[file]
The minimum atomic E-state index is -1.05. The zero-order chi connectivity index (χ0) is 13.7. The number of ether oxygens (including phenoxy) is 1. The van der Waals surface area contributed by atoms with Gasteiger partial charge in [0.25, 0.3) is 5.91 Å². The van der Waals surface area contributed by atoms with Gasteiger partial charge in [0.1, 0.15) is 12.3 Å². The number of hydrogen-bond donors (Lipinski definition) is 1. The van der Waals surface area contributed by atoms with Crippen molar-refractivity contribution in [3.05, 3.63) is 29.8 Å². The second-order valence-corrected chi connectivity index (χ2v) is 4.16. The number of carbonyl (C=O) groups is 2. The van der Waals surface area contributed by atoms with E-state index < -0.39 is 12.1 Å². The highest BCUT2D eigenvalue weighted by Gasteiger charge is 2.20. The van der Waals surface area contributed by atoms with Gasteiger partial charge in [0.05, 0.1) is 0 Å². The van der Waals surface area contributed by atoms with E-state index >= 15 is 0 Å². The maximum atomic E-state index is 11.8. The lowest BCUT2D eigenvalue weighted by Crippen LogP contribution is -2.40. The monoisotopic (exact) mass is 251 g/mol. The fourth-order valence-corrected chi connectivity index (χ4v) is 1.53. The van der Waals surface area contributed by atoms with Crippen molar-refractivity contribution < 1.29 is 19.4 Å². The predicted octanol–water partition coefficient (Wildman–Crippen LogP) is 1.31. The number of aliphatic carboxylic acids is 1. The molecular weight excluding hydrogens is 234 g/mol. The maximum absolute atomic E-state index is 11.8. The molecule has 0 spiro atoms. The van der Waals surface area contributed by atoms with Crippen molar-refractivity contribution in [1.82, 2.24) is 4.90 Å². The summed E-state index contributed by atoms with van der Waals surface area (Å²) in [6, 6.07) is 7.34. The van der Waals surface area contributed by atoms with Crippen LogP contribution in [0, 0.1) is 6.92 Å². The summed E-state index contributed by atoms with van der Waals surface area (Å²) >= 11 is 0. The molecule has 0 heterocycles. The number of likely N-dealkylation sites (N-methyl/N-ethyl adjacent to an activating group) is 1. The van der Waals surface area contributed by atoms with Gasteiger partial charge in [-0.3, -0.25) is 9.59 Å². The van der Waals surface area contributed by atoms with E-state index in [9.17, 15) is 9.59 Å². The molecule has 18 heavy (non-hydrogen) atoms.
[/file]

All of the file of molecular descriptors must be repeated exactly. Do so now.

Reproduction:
The minimum atomic E-state index is -1.05. The zero-order chi connectivity index (χ0) is 13.7. The number of ether oxygens (including phenoxy) is 1. The van der Waals surface area contributed by atoms with Gasteiger partial charge in [0.25, 0.3) is 5.91 Å². The van der Waals surface area contributed by atoms with Gasteiger partial charge in [0.1, 0.15) is 12.3 Å². The number of hydrogen-bond donors (Lipinski definition) is 1. The van der Waals surface area contributed by atoms with Crippen molar-refractivity contribution in [3.05, 3.63) is 29.8 Å². The second-order valence-corrected chi connectivity index (χ2v) is 4.16. The number of carbonyl (C=O) groups is 2. The van der Waals surface area contributed by atoms with E-state index < -0.39 is 12.1 Å². The highest BCUT2D eigenvalue weighted by Gasteiger charge is 2.20. The van der Waals surface area contributed by atoms with Gasteiger partial charge in [0.05, 0.1) is 0 Å². The van der Waals surface area contributed by atoms with E-state index >= 15 is 0 Å². The maximum atomic E-state index is 11.8. The lowest BCUT2D eigenvalue weighted by Crippen LogP contribution is -2.40. The monoisotopic (exact) mass is 251 g/mol. The fourth-order valence-corrected chi connectivity index (χ4v) is 1.53. The van der Waals surface area contributed by atoms with Crippen molar-refractivity contribution < 1.29 is 19.4 Å². The predicted octanol–water partition coefficient (Wildman–Crippen LogP) is 1.31. The number of aliphatic carboxylic acids is 1. The molecular weight excluding hydrogens is 234 g/mol. The maximum absolute atomic E-state index is 11.8. The molecule has 0 spiro atoms. The van der Waals surface area contributed by atoms with Crippen molar-refractivity contribution in [1.82, 2.24) is 4.90 Å². The summed E-state index contributed by atoms with van der Waals surface area (Å²) in [6, 6.07) is 7.34. The van der Waals surface area contributed by atoms with Crippen LogP contribution in [0, 0.1) is 6.92 Å². The summed E-state index contributed by atoms with van der Waals surface area (Å²) >= 11 is 0. The molecule has 0 heterocycles. The number of likely N-dealkylation sites (N-methyl/N-ethyl adjacent to an activating group) is 1. The van der Waals surface area contributed by atoms with Gasteiger partial charge in [-0.3, -0.25) is 9.59 Å². The van der Waals surface area contributed by atoms with E-state index in [9.17, 15) is 9.59 Å². The molecule has 18 heavy (non-hydrogen) atoms.